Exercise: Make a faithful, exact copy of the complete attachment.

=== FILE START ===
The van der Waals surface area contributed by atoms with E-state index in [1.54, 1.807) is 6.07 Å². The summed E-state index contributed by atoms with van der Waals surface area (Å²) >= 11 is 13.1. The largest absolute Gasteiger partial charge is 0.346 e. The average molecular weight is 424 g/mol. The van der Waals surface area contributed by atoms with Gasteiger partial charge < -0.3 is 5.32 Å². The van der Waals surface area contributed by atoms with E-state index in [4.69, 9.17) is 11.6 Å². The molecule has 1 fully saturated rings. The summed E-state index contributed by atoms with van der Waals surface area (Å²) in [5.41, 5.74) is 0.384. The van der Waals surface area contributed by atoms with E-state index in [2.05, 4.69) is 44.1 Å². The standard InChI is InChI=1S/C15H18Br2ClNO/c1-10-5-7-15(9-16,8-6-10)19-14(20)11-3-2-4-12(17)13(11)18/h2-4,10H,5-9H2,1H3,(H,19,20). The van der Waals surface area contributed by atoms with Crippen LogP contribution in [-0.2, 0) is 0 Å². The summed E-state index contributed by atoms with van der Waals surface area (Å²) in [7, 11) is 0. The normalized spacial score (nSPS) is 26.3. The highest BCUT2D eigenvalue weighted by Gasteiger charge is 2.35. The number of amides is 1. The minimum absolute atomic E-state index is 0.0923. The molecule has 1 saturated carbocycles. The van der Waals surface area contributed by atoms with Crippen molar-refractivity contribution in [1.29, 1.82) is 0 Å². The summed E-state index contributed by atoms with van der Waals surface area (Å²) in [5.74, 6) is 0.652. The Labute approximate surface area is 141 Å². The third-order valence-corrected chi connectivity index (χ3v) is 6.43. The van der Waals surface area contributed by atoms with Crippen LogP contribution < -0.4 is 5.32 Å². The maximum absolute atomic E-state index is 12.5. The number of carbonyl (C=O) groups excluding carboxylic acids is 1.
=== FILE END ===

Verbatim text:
The van der Waals surface area contributed by atoms with E-state index in [1.54, 1.807) is 6.07 Å². The summed E-state index contributed by atoms with van der Waals surface area (Å²) >= 11 is 13.1. The largest absolute Gasteiger partial charge is 0.346 e. The average molecular weight is 424 g/mol. The van der Waals surface area contributed by atoms with Gasteiger partial charge < -0.3 is 5.32 Å². The van der Waals surface area contributed by atoms with E-state index in [4.69, 9.17) is 11.6 Å². The molecule has 1 fully saturated rings. The summed E-state index contributed by atoms with van der Waals surface area (Å²) in [5.41, 5.74) is 0.384. The van der Waals surface area contributed by atoms with E-state index in [2.05, 4.69) is 44.1 Å². The standard InChI is InChI=1S/C15H18Br2ClNO/c1-10-5-7-15(9-16,8-6-10)19-14(20)11-3-2-4-12(17)13(11)18/h2-4,10H,5-9H2,1H3,(H,19,20). The van der Waals surface area contributed by atoms with Crippen LogP contribution in [-0.2, 0) is 0 Å². The summed E-state index contributed by atoms with van der Waals surface area (Å²) in [7, 11) is 0. The normalized spacial score (nSPS) is 26.3. The highest BCUT2D eigenvalue weighted by Gasteiger charge is 2.35. The number of amides is 1. The minimum absolute atomic E-state index is 0.0923. The molecule has 1 saturated carbocycles. The van der Waals surface area contributed by atoms with Crippen molar-refractivity contribution in [1.29, 1.82) is 0 Å². The summed E-state index contributed by atoms with van der Waals surface area (Å²) in [5.74, 6) is 0.652. The Labute approximate surface area is 141 Å². The third-order valence-corrected chi connectivity index (χ3v) is 6.43. The van der Waals surface area contributed by atoms with Crippen LogP contribution < -0.4 is 5.32 Å². The maximum absolute atomic E-state index is 12.5. The number of carbonyl (C=O) groups excluding carboxylic acids is 1.